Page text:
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Starting HIV treatment at first clinic visit improves outcomes in African study
Liz Highleyman, 2016-02-24 11:10:00
A programme to accelerate the process of HIV
diagnosis, preparation and starting antiretroviral therapy (ART) in South
Africa led to a higher proportion of people initiating treatment and better
health outcomes, according to results from the RapIT trial presented at the Conference on Retroviruses and Opportunistic Infections
(CROI 2016) taking place this week in Boston, USA.
Recent findings from the START and Temprano trials have shown that starting HIV treatment early,
while the CD4 cell remains above 500 cells/mm3, reduces the
occurrence of AIDS-related events, serious non-AIDS-related illness and death. Recognising
this, the World Health Organization now
recommends that everyone diagnosed with HIV should start treatment.
Yet despite these new guidelines, most people with HIV
in South Africa start treatment too late. One reason for not promptly initiating
ART is that the process is long and cumbersome, explained Sydney Rosen of
Boston University School of Public Health.
In a typical scenario, a person would take an HIV
test, give a blood sample for CD4 cell measurement and complete a tuberculosis
(TB) screen during their first visit. On their second visit, they would obtain
CD4 and TB results and start TB treatment if needed. The third, fourth and
fifth visits would be devoted to counselling and education about the importance
of adherence. Finally, on the sixth visit, the person would undergo a physical
examination and receive antiretrovirals.
requires time, money and motivation on the patient’s part and many do not make
it through the process,” Rosen said. This complex process is a legacy of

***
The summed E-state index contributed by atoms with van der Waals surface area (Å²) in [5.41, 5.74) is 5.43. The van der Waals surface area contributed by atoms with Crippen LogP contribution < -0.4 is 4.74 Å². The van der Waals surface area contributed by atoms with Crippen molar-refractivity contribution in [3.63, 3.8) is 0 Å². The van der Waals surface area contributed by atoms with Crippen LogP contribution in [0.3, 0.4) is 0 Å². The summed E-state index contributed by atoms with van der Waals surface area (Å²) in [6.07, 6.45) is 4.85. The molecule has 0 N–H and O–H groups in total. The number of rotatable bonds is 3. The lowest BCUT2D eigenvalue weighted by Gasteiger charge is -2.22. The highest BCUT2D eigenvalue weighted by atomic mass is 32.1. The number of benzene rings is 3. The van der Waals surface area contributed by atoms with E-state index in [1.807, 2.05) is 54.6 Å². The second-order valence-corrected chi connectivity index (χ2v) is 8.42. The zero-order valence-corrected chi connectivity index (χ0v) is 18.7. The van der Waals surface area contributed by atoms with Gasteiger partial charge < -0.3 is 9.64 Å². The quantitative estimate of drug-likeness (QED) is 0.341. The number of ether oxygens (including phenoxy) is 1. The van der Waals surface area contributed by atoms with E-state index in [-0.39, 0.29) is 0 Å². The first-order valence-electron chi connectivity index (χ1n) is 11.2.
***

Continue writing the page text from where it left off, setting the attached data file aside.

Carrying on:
expensive, scarce and toxic drugs used in the past and the belief that people
need time, counselling and education to become ready for lifelong therapy, she
suggested, stating “we made them come back essentially to demonstrate their
worthiness for treatment.”
As a result, in 2012-2013 more than half of people
with HIV in South Africa started therapy after their CD4 count had fallen below
200 cells/mm3, and 25 to 40% of those determined to be eligible for
treatment did not start within six months.
randomised, controlled trial was designed to assess the outcomes of same-day
treatment initiation. The RapIT protocol condenses all the steps of the
testing, counselling and medication dispensing process, making it faster and
easier for people to start ART. The aim was to have all steps completed during
a single clinic visit, ideally on the same day a person tests HIV positive.
At last year's
International AIDS Society conference, researchers reported findings from San Francisco's RAPID programme, which found that offering ART on the same day as HIV
diagnosis led to a high rate of treatment uptake and more rapid viral load
suppression. The RapIT trial aimed to show whether a similar accelerated